2.)  Have a buddy in the know.  Whether it is a partner, family member, friend, or colleague, find someone who you can feel comfortable sharing your anxious feelings with.  Let them know what you hope to accomplish during the event and let them know what your worries are about.  Have them be a buddy for you as you focus your attention on enjoyment and not on fear.

3.)  Try not to label foods “good” or “bad”.  Labels are not healthy for any of us, as they can confine us into a place where we might not feel free to be who we are.  Foods feel the same way!  Sure, there are some foods that are healthier for you than others, but to truly overcome food anxiety it is important to not separate foods into groups.  You can eat anything in moderation.  If there is a food that you really love that you might label “bad”, try it anyway.  Try to have a small portion and eat it without judging yourself or the food.  See what happens!

4.)  Know where you can go and what you can do to release holiday anxiety in a healthy way.  Keeping active is an easy way to help your mind and your body feel in sync and energized.  Go to the park and take a walk around the lake.  Practice mindfulness or meditation.  Breathe.  Or perhaps you find peace listening to music or talking with a friend.  Before you enter a potentially stressful situation, identify your personal outlets for stress that you have known to be effective before.  Keep those close and plan them into your schedule.

5.) Give yourself a BREAK!  The holidays are meant to be enjoyed and to be a break from your regular routine.  Allow yourself to ease up on rules or expectations and try to truly be in the moment.  Family might be in town that you have not seen for a while.  Be present with them and don’t let food take that precious time away from you.  The same thing goes for work:  leave it at the office!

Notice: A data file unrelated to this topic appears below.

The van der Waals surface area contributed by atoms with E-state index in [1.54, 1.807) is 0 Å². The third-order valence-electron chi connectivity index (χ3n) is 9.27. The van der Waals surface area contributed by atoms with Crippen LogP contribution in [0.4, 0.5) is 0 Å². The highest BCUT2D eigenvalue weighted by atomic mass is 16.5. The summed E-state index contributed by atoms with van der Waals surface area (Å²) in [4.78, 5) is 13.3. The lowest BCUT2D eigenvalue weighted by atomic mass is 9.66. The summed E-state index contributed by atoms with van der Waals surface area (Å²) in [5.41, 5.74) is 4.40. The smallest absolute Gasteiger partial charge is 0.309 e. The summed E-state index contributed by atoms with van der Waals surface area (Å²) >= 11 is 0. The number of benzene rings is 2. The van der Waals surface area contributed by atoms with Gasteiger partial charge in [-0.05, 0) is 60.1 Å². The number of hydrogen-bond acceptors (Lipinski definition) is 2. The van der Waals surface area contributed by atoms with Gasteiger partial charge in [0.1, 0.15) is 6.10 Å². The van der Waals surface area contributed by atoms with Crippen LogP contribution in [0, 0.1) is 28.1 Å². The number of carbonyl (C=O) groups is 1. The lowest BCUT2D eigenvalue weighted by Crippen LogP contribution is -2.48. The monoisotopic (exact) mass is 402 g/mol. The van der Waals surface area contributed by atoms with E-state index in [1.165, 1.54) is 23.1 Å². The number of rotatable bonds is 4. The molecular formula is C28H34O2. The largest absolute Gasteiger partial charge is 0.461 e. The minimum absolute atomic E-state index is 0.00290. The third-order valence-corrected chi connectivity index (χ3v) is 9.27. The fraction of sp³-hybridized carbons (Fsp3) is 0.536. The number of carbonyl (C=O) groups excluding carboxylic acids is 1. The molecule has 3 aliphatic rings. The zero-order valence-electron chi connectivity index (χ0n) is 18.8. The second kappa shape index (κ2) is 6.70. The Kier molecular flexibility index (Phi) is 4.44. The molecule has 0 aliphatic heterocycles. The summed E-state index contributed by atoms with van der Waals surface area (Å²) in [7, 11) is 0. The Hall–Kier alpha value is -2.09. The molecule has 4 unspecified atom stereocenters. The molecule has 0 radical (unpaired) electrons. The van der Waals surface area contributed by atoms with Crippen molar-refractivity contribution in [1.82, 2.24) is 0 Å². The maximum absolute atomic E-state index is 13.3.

6.)  Come prepared with what you need in order to feel at peace.  At some family gatherings, family members may pressure you to “just eat!”, or “don’t you want more??”.  Before you enter this atmosphere, know what your personal goals are.  Perhaps they are to eat until you are satisfied and then stop.  Don’t feel pressured to eat more than you want or need to, despite what others say.  Etiquette experts say that it is ok to say no, so follow what your intuition tells you.

7.)  Ask for support.  If you are struggling with an eating disorder or with any form of emotional eating, there are many places you can go to find others who understand what you are feeling.  There are numerous local support groups for eating disorders (local Denver ones are found here), or you can reach out to a therapist or friend who can provide empathy, understanding, and supportive tools for helping you get through the stressful times.

8.) Don’t focus on numbers.  I don’t like numbers.  They can “tell” us what to feel about ourselves.  In terms of weight and food amounts and calories, numbers can be quite damaging.  During the holidays, try to feel what your body needs through its internal signals to you, not through counting calories or fat grams.  Your body has a voice and it wants to tell you exactly what it needs.  It intuitively will guide you to eat until you are satisfied physically and emotionally.  So leave the calculators at home and go out with a mission to eat intuitively, to enjoy the food, and to not control it.  Don’t allow the word ‘diet’ into your vocabulary!  The intuitive eating approach is guaranteed to help you overcome struggles with holiday food anxiety, eating disorders, and emotional stress.

I am hosting a workshop:  “Are you WEIGHTING for freedom from holiday emotional eating?” at my office on Tuesday, December 13th at 5:30pm.  Contact me for more information!

Have a happy, healthy, and stress-free holiday season!


Play Therapy and Eating Disorders: Healing our inner child